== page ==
8. Hearing the Orlan Cipher companion which is a detective just gave me some chills. Hopefully, it means we will have some detective quests in PE. If we do have some detective quests, I was wondering whether any of you played the Laura Bow adventure games. The final sequence where you were required to piece together the clues in the investigation was very exciting. http://en.wikipedia.org/wiki/The_Dagger_of_Amon_Ra I am hoping that PE could have a scaled down version of these type of detective quests. I personally find these type of quests very fun and exciting.
  9. YES! However, if we're going to have these type of quest, I hope Obsidian can implement something creative when challenging the PC to find loopholes in the contract. Whilst I love these type of quest, I don't like how easy it was to find the loophole in the contract. Since the options of poking loopholes in the contract was all there, all I had to do was click, click, click. One way to do this quest would be: *** 1. Have the contract laid out and have some options of which type of clauses you want included. All clauses should be numbered. 2. When you're challenging the infernal contract, make it a parser based... e.g. You wish to challenge the contract? Ok, TYPE IN the no. of the specific clause you which challenged... 3. What is the reason for challenging: (a) ... (b) ... 4. Objection noted. Any other clauses you would like to challenge. KEY IN the clause no... 5. What is the reason for challenging: *** Something like this would avoid giving away too many clues via a multiple answer where it's just click, click, click and discover the answer via trial and error. Hope I make sense...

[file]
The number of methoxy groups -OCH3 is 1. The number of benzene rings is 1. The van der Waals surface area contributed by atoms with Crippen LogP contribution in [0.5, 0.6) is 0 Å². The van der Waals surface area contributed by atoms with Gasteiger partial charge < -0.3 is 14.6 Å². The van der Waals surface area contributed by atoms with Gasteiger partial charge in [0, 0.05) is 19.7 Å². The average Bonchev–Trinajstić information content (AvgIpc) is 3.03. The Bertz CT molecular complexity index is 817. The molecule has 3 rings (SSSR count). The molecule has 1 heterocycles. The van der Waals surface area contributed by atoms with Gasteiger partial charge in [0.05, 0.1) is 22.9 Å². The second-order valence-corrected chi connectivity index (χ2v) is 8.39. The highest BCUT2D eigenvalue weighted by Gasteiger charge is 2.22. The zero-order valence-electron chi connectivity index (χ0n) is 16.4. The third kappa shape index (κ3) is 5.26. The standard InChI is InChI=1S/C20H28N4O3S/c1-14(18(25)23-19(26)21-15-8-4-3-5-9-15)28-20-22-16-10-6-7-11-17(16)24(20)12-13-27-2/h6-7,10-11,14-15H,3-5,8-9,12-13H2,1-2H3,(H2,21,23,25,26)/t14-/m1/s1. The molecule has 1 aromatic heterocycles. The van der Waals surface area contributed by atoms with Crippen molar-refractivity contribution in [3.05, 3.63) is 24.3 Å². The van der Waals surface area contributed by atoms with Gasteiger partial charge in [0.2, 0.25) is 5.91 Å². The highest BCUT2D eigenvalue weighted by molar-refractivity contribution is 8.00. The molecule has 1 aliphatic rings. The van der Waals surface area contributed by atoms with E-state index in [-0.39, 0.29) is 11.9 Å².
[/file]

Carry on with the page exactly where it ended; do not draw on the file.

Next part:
10. Dragon Age 2's gameplay was AWFUL, and Dragon Age 2 would be painful to play no matter what narrative window dressing they draped over that massive turd. They didn't "focus on gameplay", they focused on making the game as close to Mass Effect but with Magic Because Mass Effect Made More Money. I fully agree with you that DA2 gameplay was awful but over at the BSN forum, you'd see a lot of people having the opposite opinion. In fact, they feel that it was much better gameplay than the boring gameplay of DA:O.